continue. Many times it would have been easier to just turn and head back
to the stable but each time she turned away from her home with only minor
discussion when I asked. I continue to be impressed by the quiet confidence
and ability of horses.

The theme of the 20th Vermont 100 was to remember the volunteers. Many
times across the whole 100 miles, I was thinking about the volunteers and
the land owners who I met along the trail. I know that volunteering at a
ride makes a long day and I am sure that the race volunteers wonder if it is
worth the effort. Well, I am sure that some of the riders and runners had a
life-changing experience over the 100 miles of Vermont trails. That
experience will be woven into the fabric of their lives and will become a
part of them for the rest of their lives. And, although I cannot speak for
the horses, my suspicion is that some of the horses may have had a
life-changing experience as well.

Many times I took my buckle out of my pocket and held it in my palm later
that day after the ride. When I look at my Vermont 100 belt buckle, I
remember a day on good trails spent in the company of a good horse and good
friends. I am very lucky.

Tom Noll
SW Idaho

Sharon & Zephyr's Vermont 100 Story

Sharon's Story & Vermont 100 Photos

Sharon Levasseur

After Pine Tree, I decided that if we had kept a more reasonable pace for the first half of the ride we would have been in much better shape at the end, and capable of going much further. So I decided to enter the Moonlight in VT 75 that was being held 3 weeks later. The name of the game would be GOOOO SLOOOOOW.

To that end, I practiced getting off and jogging alongside. Unfortunately, I soon remembered that the reason I don't usually do that is because Zephyr trots at a minimum of 8mph and I run at a maximum of 6mph (and that only lasts a few yards). Nonetheless, we worked on it a few days in a row and I thought we had it down. I even ordered some Dirty Girl Gaiters to fit over the tops of my shoes and keep the dirt out because I can't wear half chaps. Of course I bought yellow.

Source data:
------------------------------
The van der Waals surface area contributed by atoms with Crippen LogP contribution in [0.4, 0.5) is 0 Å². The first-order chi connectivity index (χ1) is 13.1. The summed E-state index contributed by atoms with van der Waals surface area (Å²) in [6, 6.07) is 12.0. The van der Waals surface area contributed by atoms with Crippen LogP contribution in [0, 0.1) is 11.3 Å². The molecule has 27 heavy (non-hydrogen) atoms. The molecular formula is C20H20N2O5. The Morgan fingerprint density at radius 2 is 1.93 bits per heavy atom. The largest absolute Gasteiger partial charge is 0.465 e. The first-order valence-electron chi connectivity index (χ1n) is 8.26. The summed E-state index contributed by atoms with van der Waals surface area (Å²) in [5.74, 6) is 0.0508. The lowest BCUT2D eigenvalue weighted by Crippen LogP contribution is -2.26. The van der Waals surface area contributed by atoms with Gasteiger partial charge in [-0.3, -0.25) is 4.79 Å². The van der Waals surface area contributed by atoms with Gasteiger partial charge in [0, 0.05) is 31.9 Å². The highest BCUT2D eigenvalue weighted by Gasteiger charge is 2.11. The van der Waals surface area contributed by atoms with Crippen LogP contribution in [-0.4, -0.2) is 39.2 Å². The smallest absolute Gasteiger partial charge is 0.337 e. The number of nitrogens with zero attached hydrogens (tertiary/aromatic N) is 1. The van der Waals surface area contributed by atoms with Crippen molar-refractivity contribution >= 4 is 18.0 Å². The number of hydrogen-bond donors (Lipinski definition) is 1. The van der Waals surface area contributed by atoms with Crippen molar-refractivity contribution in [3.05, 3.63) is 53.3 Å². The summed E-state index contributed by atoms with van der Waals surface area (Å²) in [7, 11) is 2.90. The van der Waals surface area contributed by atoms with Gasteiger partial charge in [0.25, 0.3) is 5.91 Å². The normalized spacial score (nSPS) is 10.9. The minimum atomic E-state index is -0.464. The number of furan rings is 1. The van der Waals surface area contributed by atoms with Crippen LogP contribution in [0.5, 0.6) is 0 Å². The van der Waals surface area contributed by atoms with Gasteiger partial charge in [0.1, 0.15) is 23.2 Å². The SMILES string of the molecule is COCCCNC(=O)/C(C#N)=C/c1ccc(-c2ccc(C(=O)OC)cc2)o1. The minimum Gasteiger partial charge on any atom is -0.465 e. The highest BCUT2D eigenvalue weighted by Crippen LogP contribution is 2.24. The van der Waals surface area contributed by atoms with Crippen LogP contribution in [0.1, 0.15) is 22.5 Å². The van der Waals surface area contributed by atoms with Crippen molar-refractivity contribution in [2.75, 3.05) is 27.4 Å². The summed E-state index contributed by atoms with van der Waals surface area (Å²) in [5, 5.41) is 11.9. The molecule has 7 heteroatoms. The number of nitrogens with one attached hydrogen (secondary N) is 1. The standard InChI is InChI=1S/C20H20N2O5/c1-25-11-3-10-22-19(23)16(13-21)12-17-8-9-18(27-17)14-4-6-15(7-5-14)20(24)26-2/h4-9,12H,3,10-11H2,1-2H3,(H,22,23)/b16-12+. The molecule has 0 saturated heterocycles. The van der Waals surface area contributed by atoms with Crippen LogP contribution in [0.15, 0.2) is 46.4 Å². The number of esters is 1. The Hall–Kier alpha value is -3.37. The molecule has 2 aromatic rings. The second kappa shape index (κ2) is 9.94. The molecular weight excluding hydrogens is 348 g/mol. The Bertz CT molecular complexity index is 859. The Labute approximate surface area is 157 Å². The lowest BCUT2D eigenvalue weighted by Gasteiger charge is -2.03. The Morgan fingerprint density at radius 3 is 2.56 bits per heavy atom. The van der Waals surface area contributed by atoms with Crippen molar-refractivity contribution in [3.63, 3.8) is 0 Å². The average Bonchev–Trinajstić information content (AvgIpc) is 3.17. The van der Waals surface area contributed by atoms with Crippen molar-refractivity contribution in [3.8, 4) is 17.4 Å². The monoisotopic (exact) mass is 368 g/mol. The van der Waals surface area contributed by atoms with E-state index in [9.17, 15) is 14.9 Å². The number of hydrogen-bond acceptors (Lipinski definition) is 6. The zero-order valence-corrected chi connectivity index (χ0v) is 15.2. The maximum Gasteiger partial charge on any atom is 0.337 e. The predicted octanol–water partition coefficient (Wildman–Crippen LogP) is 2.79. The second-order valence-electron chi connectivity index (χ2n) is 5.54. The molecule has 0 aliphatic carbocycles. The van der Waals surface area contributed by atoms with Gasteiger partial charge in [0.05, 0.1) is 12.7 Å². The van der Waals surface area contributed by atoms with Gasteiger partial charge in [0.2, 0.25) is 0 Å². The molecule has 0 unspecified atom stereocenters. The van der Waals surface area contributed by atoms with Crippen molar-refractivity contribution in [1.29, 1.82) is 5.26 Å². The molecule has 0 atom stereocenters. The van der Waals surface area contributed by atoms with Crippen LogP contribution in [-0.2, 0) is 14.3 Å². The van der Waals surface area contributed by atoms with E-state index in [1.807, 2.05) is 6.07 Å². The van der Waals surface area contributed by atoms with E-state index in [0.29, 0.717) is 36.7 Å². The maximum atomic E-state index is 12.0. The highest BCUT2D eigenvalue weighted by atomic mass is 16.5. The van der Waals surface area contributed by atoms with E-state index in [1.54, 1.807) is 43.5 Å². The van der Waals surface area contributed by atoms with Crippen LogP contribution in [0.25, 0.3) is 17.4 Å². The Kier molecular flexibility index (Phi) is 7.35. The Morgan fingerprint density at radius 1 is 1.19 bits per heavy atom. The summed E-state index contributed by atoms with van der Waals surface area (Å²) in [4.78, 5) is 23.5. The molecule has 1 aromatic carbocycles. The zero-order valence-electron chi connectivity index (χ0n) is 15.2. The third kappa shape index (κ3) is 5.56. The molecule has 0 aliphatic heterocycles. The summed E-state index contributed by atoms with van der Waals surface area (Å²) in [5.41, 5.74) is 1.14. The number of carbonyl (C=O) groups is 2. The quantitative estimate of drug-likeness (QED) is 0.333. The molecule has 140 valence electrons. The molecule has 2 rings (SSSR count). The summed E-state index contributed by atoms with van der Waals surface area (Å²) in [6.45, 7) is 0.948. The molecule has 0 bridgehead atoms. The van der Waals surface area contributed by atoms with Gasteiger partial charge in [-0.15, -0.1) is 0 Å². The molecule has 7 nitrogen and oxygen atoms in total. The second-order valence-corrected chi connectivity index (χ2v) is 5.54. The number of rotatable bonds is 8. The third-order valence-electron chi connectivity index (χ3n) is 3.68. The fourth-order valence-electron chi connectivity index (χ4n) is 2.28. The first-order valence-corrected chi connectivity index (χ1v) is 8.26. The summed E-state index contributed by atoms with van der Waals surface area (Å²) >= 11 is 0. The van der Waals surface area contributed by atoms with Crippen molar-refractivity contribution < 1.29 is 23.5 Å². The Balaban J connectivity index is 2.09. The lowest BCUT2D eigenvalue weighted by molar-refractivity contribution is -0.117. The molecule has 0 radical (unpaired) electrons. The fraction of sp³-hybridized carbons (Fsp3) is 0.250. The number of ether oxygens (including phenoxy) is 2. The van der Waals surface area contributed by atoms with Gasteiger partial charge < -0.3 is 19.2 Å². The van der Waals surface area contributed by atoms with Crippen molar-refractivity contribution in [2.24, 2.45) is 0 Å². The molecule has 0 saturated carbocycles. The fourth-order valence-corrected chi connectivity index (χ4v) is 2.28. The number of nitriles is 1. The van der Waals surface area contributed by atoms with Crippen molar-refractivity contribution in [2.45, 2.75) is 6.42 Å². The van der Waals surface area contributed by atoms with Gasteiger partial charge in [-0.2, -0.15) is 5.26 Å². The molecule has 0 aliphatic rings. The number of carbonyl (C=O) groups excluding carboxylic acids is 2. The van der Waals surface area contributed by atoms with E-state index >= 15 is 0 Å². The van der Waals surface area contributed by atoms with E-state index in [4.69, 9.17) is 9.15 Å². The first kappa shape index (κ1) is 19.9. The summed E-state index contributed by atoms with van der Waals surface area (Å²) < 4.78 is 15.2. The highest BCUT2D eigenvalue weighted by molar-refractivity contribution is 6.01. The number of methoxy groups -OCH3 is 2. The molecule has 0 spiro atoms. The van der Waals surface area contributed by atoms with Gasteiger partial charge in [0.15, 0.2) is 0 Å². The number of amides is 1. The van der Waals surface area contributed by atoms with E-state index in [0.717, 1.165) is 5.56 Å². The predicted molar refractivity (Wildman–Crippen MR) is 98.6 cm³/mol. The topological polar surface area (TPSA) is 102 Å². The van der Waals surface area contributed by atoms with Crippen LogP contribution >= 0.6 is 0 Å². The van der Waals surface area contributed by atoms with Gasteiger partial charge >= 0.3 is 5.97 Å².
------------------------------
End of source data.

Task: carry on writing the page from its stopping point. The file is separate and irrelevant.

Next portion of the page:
On Tuesday of ride week, my Dad agreed to crew for me. He isn't a horse person and had never crewed before, but he wanted to spend some time with me. I was just as excited about it as he was.

I waited until Friday morning when he was in the truck and we were headed down the road before I told him that, just the night before, I had decided to up the ante and ride the 100.

I broke the news by telling him about a book I'd read as a child. It was about a mommy badger who had eight pups/kits/cubs and one by one they got lost or died and she never noticed UNTIL she was down to two... because badgers can only count "One, Two, Many". (Yes, it was an odd book.) My theory, backed up by opinions of the enthusiastic members of the "New to 100s" Yahoo Group, was that if I thought we could finish the 75 then surely we could also finish the 100. Everyone says after you hit 60-70 miles you're over the hump anyway. The theory was that this ride would seem like "25, 50, Many."